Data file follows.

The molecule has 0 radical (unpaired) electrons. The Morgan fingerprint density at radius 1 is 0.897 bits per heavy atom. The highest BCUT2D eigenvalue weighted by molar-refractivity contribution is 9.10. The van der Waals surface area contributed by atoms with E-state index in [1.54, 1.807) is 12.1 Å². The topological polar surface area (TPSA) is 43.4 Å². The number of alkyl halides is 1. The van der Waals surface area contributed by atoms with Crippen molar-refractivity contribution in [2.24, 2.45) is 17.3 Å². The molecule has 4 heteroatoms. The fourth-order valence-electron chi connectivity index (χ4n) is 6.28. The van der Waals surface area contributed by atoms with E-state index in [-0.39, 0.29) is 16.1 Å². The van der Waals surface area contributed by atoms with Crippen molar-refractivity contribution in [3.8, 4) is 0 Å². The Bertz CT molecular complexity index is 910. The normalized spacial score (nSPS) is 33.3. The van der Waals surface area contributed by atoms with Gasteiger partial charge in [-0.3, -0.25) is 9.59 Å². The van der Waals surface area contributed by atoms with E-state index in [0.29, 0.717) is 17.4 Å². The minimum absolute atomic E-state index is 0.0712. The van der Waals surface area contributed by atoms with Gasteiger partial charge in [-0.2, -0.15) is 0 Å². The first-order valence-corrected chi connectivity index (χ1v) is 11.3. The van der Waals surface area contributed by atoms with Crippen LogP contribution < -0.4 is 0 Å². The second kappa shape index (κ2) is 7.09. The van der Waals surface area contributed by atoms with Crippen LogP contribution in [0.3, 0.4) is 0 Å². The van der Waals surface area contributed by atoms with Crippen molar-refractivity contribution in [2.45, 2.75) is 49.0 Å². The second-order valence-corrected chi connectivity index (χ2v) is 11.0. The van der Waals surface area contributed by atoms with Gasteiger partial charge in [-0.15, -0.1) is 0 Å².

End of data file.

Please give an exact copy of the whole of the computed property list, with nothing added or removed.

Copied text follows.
The molecule has 0 radical (unpaired) electrons. The Morgan fingerprint density at radius 1 is 0.897 bits per heavy atom. The highest BCUT2D eigenvalue weighted by molar-refractivity contribution is 9.10. The van der Waals surface area contributed by atoms with E-state index in [1.54, 1.807) is 12.1 Å². The topological polar surface area (TPSA) is 43.4 Å². The number of alkyl halides is 1. The van der Waals surface area contributed by atoms with Crippen molar-refractivity contribution in [2.24, 2.45) is 17.3 Å². The molecule has 4 heteroatoms. The fourth-order valence-electron chi connectivity index (χ4n) is 6.28. The van der Waals surface area contributed by atoms with E-state index in [-0.39, 0.29) is 16.1 Å². The van der Waals surface area contributed by atoms with Crippen molar-refractivity contribution in [3.8, 4) is 0 Å². The Bertz CT molecular complexity index is 910. The normalized spacial score (nSPS) is 33.3. The van der Waals surface area contributed by atoms with Gasteiger partial charge in [-0.3, -0.25) is 9.59 Å². The van der Waals surface area contributed by atoms with E-state index in [0.29, 0.717) is 17.4 Å². The minimum absolute atomic E-state index is 0.0712. The van der Waals surface area contributed by atoms with Gasteiger partial charge in [-0.2, -0.15) is 0 Å². The first-order valence-corrected chi connectivity index (χ1v) is 11.3. The van der Waals surface area contributed by atoms with Crippen LogP contribution < -0.4 is 0 Å². The second kappa shape index (κ2) is 7.09. The van der Waals surface area contributed by atoms with Crippen LogP contribution in [0.3, 0.4) is 0 Å². The van der Waals surface area contributed by atoms with Crippen molar-refractivity contribution in [2.45, 2.75) is 49.0 Å². The second-order valence-corrected chi connectivity index (χ2v) is 11.0. The van der Waals surface area contributed by atoms with Gasteiger partial charge in [-0.15, -0.1) is 0 Å².